What language is the net written in? A wikipedia page on the question proposes the following charts. These charts are based on estimates as of May 2011, themselves not fully representative of the full net content – but let’s have a look at them all the same.
This one represents the languages used for the contents of the web:
This one represents the language spoken by web users
Did you notice the discrepancy? English accounts for 57% of all contents – but only 27% of users. And in parallel, Chinese (I suppose this is Mandarin) accounts for 25% of users, but only 5% of contents.
Traditionally, English has been the web’s lingua franca. But non-English contents has grown at a rate much higher than English contents. And it looks like the future of the web will be multilingual. Also, let’s not forget – if 55% of the web is written in English, 45% isn’t, and that 45% represents a considerable amount of contents.
I think the early days of the internet brought with them some utopian vision of a unified world – where everyone would communicate with everyone in the ‘global village’. For non-native speakers of English – like myself – this meant an added burden of study: the doors to the global village were opened only to fluent English speakers. Others remained at the margin.
Now, it looks like more diverse communities are blossoming. But how do these ‘web-linguistic-subcultures’ communicate? Are they equivalent in shape to the ‘global’ English-speaking community, simply different in size? Or is there a qualitative difference between them? Are they radically fragmented, provincial, each individually relating to the core ‘English’ web, but not to each other?
In particular, what is the situation for ‘second-tier’ web languages – German, Russian, Japanese, Spanish, Mandarin, French? Debates about multilingualism often seem to jump directly to forgotten rare dialects, omitting to think – more cynically perhaps – about these second tier languages big enough to not be just lumped in an ‘other’ cloud, but not yet big enough to compete with dominant English. Partly, the Marco Polo Project was born of a felt need to create bridges between the Chinese and English webs – the first two languages by users, if not contents. But is there such a need?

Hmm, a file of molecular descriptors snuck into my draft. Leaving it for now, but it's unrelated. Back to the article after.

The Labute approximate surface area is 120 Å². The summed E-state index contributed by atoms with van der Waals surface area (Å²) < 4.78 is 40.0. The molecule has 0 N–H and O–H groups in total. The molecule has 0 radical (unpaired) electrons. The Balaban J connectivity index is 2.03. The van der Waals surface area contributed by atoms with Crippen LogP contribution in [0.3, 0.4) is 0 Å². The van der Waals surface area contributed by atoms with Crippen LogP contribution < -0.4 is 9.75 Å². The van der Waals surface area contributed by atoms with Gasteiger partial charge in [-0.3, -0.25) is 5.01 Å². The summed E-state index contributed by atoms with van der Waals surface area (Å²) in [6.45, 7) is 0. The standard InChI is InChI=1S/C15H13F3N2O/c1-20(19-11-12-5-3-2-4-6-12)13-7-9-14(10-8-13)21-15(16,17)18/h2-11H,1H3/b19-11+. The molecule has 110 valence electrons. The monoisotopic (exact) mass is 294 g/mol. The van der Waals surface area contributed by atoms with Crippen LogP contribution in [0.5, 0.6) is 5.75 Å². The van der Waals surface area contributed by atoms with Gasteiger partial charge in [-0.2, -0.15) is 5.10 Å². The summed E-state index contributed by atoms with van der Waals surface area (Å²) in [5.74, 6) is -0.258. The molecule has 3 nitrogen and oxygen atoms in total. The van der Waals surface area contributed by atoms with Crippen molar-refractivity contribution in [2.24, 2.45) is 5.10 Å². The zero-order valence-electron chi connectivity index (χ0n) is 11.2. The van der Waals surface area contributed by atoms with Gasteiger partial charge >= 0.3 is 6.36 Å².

And finally, what does it mean that – still – a significant part of internet users are communicating in their second language – while others use their first? Does that create an implicit hierarchy – some sort of post-colonial position of dominance to native English speakers, who can put aside the burden of learning a foreign language, and still access the world? Or does it create a risk for ‘English’, which sees itself more and more invaded by non-native speakers, to the risk of possible depletion – reducing to some watered down ‘globish’?
At the start of this Education and Digital Culture MOOC, these are the questions I’m asking myself – and which I’d like to reflect on further over the next few weeks. I’ve just downloaded a big report by ‘Net.Lang: “Towards the multilingual Cyberspace“, and will post further reflections here. Meanwhile, all comments are very welcome!